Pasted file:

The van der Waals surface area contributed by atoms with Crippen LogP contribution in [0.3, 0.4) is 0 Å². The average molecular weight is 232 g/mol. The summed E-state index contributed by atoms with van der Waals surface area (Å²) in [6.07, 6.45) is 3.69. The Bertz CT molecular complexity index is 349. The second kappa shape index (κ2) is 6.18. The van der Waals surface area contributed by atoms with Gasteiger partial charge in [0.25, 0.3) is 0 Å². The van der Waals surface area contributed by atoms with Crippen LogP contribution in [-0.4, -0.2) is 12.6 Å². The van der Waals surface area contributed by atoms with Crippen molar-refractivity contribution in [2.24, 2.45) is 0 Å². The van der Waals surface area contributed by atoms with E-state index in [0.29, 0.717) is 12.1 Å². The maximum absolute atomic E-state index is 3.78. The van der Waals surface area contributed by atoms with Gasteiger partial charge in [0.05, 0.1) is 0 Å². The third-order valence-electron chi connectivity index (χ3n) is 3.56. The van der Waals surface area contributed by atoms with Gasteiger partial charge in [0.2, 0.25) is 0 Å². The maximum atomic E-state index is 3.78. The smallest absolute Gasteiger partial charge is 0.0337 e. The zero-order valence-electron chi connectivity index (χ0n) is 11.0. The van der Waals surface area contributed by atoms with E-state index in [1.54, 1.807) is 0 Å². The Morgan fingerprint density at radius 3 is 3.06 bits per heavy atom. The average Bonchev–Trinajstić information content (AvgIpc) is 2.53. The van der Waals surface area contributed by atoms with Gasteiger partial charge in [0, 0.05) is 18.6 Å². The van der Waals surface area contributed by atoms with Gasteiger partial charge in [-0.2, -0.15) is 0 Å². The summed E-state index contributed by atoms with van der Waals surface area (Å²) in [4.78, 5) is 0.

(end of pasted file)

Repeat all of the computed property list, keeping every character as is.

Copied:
The van der Waals surface area contributed by atoms with Crippen LogP contribution in [0.3, 0.4) is 0 Å². The average molecular weight is 232 g/mol. The summed E-state index contributed by atoms with van der Waals surface area (Å²) in [6.07, 6.45) is 3.69. The Bertz CT molecular complexity index is 349. The second kappa shape index (κ2) is 6.18. The van der Waals surface area contributed by atoms with Gasteiger partial charge in [0.25, 0.3) is 0 Å². The van der Waals surface area contributed by atoms with Crippen LogP contribution in [-0.4, -0.2) is 12.6 Å². The van der Waals surface area contributed by atoms with Crippen molar-refractivity contribution in [2.24, 2.45) is 0 Å². The van der Waals surface area contributed by atoms with E-state index in [0.29, 0.717) is 12.1 Å². The maximum absolute atomic E-state index is 3.78. The van der Waals surface area contributed by atoms with Gasteiger partial charge in [0.05, 0.1) is 0 Å². The third-order valence-electron chi connectivity index (χ3n) is 3.56. The van der Waals surface area contributed by atoms with Gasteiger partial charge in [0.2, 0.25) is 0 Å². The maximum atomic E-state index is 3.78. The smallest absolute Gasteiger partial charge is 0.0337 e. The zero-order valence-electron chi connectivity index (χ0n) is 11.0. The van der Waals surface area contributed by atoms with E-state index in [1.54, 1.807) is 0 Å². The Morgan fingerprint density at radius 3 is 3.06 bits per heavy atom. The average Bonchev–Trinajstić information content (AvgIpc) is 2.53. The van der Waals surface area contributed by atoms with Gasteiger partial charge in [0, 0.05) is 18.6 Å². The van der Waals surface area contributed by atoms with Gasteiger partial charge in [-0.2, -0.15) is 0 Å². The summed E-state index contributed by atoms with van der Waals surface area (Å²) in [4.78, 5) is 0.